Today I’ll share a look at the wonderful Kalligraphia exhibit at the San Francisco Public Library, which opened June 10 and runs through August 23. Above is the illuminated welcoming panel at the entrance, a sneak peek (love the circles and squares). This triennial non-juried calligraphy exhibit of the Friends of Calligraphy is celebrating its twelfth round, which means it’s been happening for 36 years. It’s always a stimulating collection of modern lettering, and I’m happy to say I’ve participated in the last six exhibitions. This year my Spelling Words book in its black and white incarnation is showing. You can see that on my website, but here are some views of other art I saw. Some of my favorite pieces are not shown simply because I couldn’t get a good photograph of them, including Alan Blackman’s newest in his “Our Father” series, “lettered” entirely from cut up credit cards, and Melissa Titone’s intriguing and complex paper cut saying “There is no big task that cannot be divided into many smaller ones,” a mantra in my studio as I approach any big project.
Most of these photos are detail shots to crop out the overhead lighting reflection on the glass cases, and were chosen for their ability to display at 400 pixels. Captions for the art appear below it.
Christine Colasurdo’s layered lettering creates a rich pattern of meaning in “Go to the Heart.”
Linnea Lundquist’s breathtakingly tiny lettering in a rosette pattern listing “The Rules of Courtly Love” from a 12th century source, all in a 10-inch frame.
A detail from Judy Detrick’s “Quotation by Paul Bowles” inspired by a first century Roman rustic hand; I love the texture of this writing.
A page from a book of calligraphic studies by Thomas Ingmire, “Calligraphic Testaments,” made in preparation for his collaborative work with Manuel Neri for a book of Pablo Neruda’s poetry.
Susan Skarsgard’s very intriguing “No. 17, from Series 26 of 26.” The title should have given this away, but I persisted in seeing this as only an abstract exercise in calligraphic marks made perhaps with a wide wood veneer pen for some reason, until Ward Dunham set me straight by showing me it’s alphabetic character. Duh! See, in the top line, A, B, C, D . . .
This piece is arguably the most traditional of all the pieces shown, and just might be my favorite. Not only is the presentation simple and beautifully done, in traditional black and red lettering on white paper, but I learned some new body wisdom. Georgianna Greenwood has been studying Tai Chi Chuan since 1982, and her discipline in that practice paired with her discipline and years of study in calligraphy really shine through in this piece. Georgianna, student of Lloyd Reynolds at Reed College, was a founder of Friends of Calligraphy and has taught many many calligraphers many many things, including me.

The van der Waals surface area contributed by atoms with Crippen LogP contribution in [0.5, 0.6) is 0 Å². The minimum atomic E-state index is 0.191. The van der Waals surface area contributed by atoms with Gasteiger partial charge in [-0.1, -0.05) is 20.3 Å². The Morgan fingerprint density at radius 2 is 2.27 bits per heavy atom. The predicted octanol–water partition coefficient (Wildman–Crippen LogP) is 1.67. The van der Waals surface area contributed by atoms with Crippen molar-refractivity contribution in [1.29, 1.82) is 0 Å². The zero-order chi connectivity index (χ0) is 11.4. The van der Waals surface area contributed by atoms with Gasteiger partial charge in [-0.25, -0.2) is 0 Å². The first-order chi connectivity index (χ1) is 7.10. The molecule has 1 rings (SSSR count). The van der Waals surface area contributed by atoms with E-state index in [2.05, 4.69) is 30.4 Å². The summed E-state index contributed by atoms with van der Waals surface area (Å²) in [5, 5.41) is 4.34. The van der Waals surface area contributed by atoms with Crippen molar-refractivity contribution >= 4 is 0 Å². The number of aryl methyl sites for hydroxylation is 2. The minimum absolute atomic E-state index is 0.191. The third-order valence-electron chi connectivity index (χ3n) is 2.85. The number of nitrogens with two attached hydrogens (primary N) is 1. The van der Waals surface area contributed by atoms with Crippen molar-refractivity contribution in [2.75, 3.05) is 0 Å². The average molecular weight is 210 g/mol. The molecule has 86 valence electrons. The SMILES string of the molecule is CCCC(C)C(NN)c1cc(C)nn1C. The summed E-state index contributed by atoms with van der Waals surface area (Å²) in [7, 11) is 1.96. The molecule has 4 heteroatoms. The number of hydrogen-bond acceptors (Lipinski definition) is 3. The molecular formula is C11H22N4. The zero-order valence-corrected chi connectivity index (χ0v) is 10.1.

I am breaking my self-imposed rule on photographs with reflections in them to show these two of David Winkler’s “Hate Homos.” This accordion booklet uses a flawless gothic hand on one side of each spread, to write the message: “If these are men of God, then God help us all.” When looked at from the other angle, the men with their messages of hate were taken from a television newscast during the Prop 8 battle in California, traced over in Adobe Illustrator and printed out to form this book. The contrast between the hateful video images and the churchly lettering on the obverse is startling and thought-provoking, and makes me remember Ewan Clayton’s question to his students: “What is your calligraphy for?” David drew on all his artistic skills to make a profound and memorable statement.
This last photo shows art that was not technically part of Kalligraphia, but was nearby. This deconstructed typewriter is sandwiched between the top and bottom of its carrying case, and my own reflection with my digital camera can been seen in the “head” of this somewhat robotic looking antique writing instrument. A rather fitting finish to an inspirational exhibit of another so-called out-of-date writing technology. But calligraphy that is beautiful and provocative is quite alive and well in San Francisco, thank you for very much. And reviewed by yours truly on the newest incarnation of writing, a computer keyboard. Little did I foresee that the typing class foisted on us girls back in high school would prove to be such an important skill in the 21st century. All these are extensions of the hand, which is truly the first writing tool, our own fingers in sand or dirt. Writing is alive and well and just continues to morph into even more interesting forms and expressions. Write on!
Postscript: I forgot to mention that there will be a series of calligraphy demonstrations nearly every Saturday afternoon at the library this summer in connection with the exhibit, so if you can get to the exhibit on Saturdays you will get a bonus! Click here for the schedule of demos and presenters. Well worth attending these mini-classes with these calligraphy luminaries!
I seeeee…. LETTERS! SO cool.or should I say in Susan Skarsgard’s case, I see ..QUilts! I get so inspired to see even the photos of such a show…, I am wild for those early casual romans! have a book full of them after class with Ewan Clayton. gosh I would really recommend a class with him you really do your own versions of rustics and he gets you hopping around like a Baptist preacher so your energy will move.. acutie pie. Not for everybody perhaps but I enjoyed it.Damn. Hope I can get to this exhibit!
I love what you have done with your presentation of the great work in Kalligraphia 12. Good selection of faves!
The remaining demonstrations for this year’s Kalligraphia exhibit – these are free, folks, and feature outstanding calligraphers – are:
July 25 Sherrie Lovler – Subtle Colors in the Night
Aug. 1 Georgia Deaver – Brush Lettering
Aug. 8 Thomas Ingmire – Experimental Calligraphic Writing
Aug. 15 Carl Rohrs – Capital Ideas
Sorry I didn’t get the other names up in time.